Karlsruhe 1-3 Eintracht Braunschweig

They key first half formations. Karlsruhe, in blue, are depicted in the 4-4-2-cum-4-2-2-2 which saw them boss the first boss the opening 15 minutes of the game. Braunschweig, meanwhile, are pictured in the 4-2-3-1 which saw them take control of the game for the half's last half-hour.

Eintracht Braunschweig continued their superb start to the 2. Bundesliga season thanks to their coolness in front of goal and a genius tactical turnaround by coach Torsten Lieberknecht. Last season’s 3. Liga champions have now taken nine points from a possible 12, and restricted experienced second division side Karlsruhe to mere half-chances as they chased the game with high-calibre players such as Delron Buckley.

Match preview here. 

A cautious start by the away side meant that whenever lone attacker Dominick Kumbela got the chance to break, he had no support and thus, no chance of making something happen. His colleagues were content to sit off, waiting until Karlsruhe’s players were all in the other half save for the centre-backs and ‘keeper before pressing. This negativity so nearly resulted in the hosts taking the lead in the opening few minutes; Buckley launching a mazy dribble after Kumbela was robbed, and slipping through a disguised pass which eventually found its way through to Klemen Lavrič, on it after diagonal run.
His shot whizzed across Daniel Davari’s goal, sent out – just – for a corner by Marcel Correira getting a shin on the ball.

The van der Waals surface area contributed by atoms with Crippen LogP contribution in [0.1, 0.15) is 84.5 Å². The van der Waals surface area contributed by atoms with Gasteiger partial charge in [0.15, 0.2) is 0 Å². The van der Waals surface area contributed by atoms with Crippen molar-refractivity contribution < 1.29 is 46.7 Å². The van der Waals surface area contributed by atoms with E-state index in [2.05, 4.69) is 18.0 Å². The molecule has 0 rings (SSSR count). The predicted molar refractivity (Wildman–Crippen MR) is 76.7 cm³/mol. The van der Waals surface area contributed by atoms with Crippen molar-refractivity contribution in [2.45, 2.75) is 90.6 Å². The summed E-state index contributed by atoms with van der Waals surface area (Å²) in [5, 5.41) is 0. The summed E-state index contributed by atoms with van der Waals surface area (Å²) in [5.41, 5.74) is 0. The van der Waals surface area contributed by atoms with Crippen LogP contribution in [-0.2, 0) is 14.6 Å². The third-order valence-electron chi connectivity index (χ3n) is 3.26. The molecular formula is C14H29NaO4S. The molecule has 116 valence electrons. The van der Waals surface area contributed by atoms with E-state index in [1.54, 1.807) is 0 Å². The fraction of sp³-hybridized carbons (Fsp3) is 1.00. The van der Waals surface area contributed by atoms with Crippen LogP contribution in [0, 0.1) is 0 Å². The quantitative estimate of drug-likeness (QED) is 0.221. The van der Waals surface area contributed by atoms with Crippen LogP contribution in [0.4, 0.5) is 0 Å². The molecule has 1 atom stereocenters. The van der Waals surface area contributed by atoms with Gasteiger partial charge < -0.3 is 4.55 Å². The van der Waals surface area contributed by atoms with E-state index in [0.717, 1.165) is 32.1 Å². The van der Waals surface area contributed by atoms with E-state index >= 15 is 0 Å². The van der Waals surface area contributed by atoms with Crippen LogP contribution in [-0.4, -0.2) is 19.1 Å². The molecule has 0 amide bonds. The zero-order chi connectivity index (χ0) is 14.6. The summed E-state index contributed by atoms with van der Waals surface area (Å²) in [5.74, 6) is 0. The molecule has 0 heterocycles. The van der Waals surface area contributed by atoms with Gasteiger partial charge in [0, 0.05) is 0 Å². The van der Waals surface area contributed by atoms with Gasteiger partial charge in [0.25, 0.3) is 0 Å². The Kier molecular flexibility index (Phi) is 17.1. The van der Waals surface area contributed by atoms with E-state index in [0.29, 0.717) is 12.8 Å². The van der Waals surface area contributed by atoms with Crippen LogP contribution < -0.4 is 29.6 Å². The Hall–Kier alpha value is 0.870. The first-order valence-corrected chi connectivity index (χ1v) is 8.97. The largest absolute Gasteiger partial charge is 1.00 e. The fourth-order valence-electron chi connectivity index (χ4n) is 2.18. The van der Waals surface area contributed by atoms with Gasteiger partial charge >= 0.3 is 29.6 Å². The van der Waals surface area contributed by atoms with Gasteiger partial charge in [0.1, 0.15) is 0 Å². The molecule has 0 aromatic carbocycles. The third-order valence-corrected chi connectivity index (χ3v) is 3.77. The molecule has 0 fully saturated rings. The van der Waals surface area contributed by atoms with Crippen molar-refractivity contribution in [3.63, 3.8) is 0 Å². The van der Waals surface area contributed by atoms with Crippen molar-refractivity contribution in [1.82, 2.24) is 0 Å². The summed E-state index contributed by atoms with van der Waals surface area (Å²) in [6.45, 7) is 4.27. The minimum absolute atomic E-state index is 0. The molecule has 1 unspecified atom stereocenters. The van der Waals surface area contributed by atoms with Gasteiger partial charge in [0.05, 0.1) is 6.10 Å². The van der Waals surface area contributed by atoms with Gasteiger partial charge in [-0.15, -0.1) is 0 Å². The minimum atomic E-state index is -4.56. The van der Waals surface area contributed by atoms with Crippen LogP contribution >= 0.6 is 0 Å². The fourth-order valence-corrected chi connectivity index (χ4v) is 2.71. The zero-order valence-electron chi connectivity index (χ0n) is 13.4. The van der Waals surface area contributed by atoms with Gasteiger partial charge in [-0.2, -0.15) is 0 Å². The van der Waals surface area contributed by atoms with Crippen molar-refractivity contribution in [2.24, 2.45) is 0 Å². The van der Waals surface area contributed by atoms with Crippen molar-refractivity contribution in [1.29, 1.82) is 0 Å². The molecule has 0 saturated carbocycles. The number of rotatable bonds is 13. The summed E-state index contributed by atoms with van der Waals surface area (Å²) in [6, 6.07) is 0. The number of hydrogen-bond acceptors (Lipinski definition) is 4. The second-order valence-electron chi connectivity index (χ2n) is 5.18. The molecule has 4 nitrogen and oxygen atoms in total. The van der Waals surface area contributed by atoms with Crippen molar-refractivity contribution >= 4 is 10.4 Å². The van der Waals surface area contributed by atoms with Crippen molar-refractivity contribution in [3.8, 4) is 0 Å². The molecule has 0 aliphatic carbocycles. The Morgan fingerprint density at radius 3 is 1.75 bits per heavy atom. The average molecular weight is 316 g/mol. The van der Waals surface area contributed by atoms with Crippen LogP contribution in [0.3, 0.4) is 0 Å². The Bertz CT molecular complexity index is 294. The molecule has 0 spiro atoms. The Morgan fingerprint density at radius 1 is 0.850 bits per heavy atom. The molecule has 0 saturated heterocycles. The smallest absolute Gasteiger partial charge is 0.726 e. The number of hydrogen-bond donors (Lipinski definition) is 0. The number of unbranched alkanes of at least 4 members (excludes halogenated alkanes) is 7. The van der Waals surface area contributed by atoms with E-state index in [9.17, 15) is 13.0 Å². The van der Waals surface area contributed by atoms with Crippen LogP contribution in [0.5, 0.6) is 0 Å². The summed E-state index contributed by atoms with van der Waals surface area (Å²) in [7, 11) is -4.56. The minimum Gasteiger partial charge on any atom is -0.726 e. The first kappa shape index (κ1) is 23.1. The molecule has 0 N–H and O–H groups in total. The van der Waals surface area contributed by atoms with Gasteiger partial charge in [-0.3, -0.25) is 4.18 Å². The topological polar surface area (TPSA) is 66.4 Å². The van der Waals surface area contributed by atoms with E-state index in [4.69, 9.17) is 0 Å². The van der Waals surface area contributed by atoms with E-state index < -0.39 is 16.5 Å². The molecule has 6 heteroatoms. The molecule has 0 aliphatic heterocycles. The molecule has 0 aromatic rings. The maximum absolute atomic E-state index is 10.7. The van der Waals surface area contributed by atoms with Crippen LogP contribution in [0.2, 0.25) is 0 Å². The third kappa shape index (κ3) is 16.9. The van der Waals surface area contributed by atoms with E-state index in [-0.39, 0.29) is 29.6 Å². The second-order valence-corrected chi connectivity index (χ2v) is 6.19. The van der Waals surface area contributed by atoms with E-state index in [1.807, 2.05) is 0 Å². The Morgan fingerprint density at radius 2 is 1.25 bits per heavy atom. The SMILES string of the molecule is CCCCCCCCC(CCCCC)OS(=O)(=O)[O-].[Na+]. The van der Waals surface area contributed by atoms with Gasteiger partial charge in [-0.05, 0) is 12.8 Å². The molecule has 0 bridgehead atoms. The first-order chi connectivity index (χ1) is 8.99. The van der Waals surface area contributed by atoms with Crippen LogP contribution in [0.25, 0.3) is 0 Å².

The visitors were nervy all over the pitch in the opening ten minutes – messing up simple controls, giving away needless fouls, and unable to consolidate themselves in any sort of shape whatsoever. And, they paid the price for their sloppy start in the ninth minute, resulting primarily from Correira giving away a needless free-kick just off the D. Buckley ran over the dead ball, but although no one was fooled, Davari could do nothing to stop Timo Staffeldt curling the ball into the top right-hand corner for 1-0!

Staffeldt deserved his goal, as he was superb in the opening 15 minutes. Playing in a side that pressed high, if not frantically, the Karlsruhe midfielder was always about with midfield colleagues Steffen Haus to win tackles, mop up loose balls and make the side tick over by playing simple forward passes. Braunschweig, for whom Lieberknecht had made several personnel changes and had moved various other players into new positions, seemingly possessed no such player, and therefore, they played with no such rhythm. Although Braunschweig continued to panic in one-on-one duels and still had no one to support Kumbela in attack as we approached the 20-minute mark, the home side’s defence were doing their job well – narrowing into a semi-ring shape whenever their attacking colleagues lost the ball, and taking advantage of the fact that Kumbela was always receiving passes in the centre with no yellow-shirted player on the wings. Continue reading